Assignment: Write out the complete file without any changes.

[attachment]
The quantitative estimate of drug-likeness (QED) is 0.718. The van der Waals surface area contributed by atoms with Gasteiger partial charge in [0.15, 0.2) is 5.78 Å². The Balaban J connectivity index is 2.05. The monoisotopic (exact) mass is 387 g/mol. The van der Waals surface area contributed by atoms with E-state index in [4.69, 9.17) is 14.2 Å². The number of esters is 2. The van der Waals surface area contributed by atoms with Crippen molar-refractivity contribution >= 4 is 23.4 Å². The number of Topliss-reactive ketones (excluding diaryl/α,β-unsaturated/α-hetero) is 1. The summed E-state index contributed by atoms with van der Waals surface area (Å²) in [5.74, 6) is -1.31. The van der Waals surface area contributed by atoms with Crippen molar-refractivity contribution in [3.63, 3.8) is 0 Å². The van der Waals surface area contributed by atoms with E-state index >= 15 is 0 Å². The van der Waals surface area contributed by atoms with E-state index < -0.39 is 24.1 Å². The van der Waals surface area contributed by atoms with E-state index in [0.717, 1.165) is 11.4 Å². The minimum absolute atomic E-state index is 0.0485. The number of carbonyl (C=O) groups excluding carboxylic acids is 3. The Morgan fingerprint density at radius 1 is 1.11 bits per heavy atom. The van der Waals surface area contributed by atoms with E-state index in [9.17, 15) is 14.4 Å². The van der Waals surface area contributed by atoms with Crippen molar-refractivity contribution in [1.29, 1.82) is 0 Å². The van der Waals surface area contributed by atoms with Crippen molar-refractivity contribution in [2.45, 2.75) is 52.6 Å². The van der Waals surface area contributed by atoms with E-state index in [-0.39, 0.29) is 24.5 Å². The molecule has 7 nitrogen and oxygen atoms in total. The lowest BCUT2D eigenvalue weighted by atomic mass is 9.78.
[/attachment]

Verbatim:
The quantitative estimate of drug-likeness (QED) is 0.718. The van der Waals surface area contributed by atoms with Gasteiger partial charge in [0.15, 0.2) is 5.78 Å². The Balaban J connectivity index is 2.05. The monoisotopic (exact) mass is 387 g/mol. The van der Waals surface area contributed by atoms with E-state index in [4.69, 9.17) is 14.2 Å². The number of esters is 2. The van der Waals surface area contributed by atoms with Crippen molar-refractivity contribution >= 4 is 23.4 Å². The number of Topliss-reactive ketones (excluding diaryl/α,β-unsaturated/α-hetero) is 1. The summed E-state index contributed by atoms with van der Waals surface area (Å²) in [5.74, 6) is -1.31. The van der Waals surface area contributed by atoms with Crippen molar-refractivity contribution in [3.63, 3.8) is 0 Å². The van der Waals surface area contributed by atoms with E-state index >= 15 is 0 Å². The van der Waals surface area contributed by atoms with E-state index < -0.39 is 24.1 Å². The van der Waals surface area contributed by atoms with E-state index in [0.717, 1.165) is 11.4 Å². The minimum absolute atomic E-state index is 0.0485. The number of carbonyl (C=O) groups excluding carboxylic acids is 3. The Morgan fingerprint density at radius 1 is 1.11 bits per heavy atom. The van der Waals surface area contributed by atoms with E-state index in [9.17, 15) is 14.4 Å². The van der Waals surface area contributed by atoms with Crippen molar-refractivity contribution in [1.29, 1.82) is 0 Å². The van der Waals surface area contributed by atoms with Crippen molar-refractivity contribution in [2.45, 2.75) is 52.6 Å². The van der Waals surface area contributed by atoms with E-state index in [-0.39, 0.29) is 24.5 Å². The molecule has 7 nitrogen and oxygen atoms in total. The lowest BCUT2D eigenvalue weighted by atomic mass is 9.78.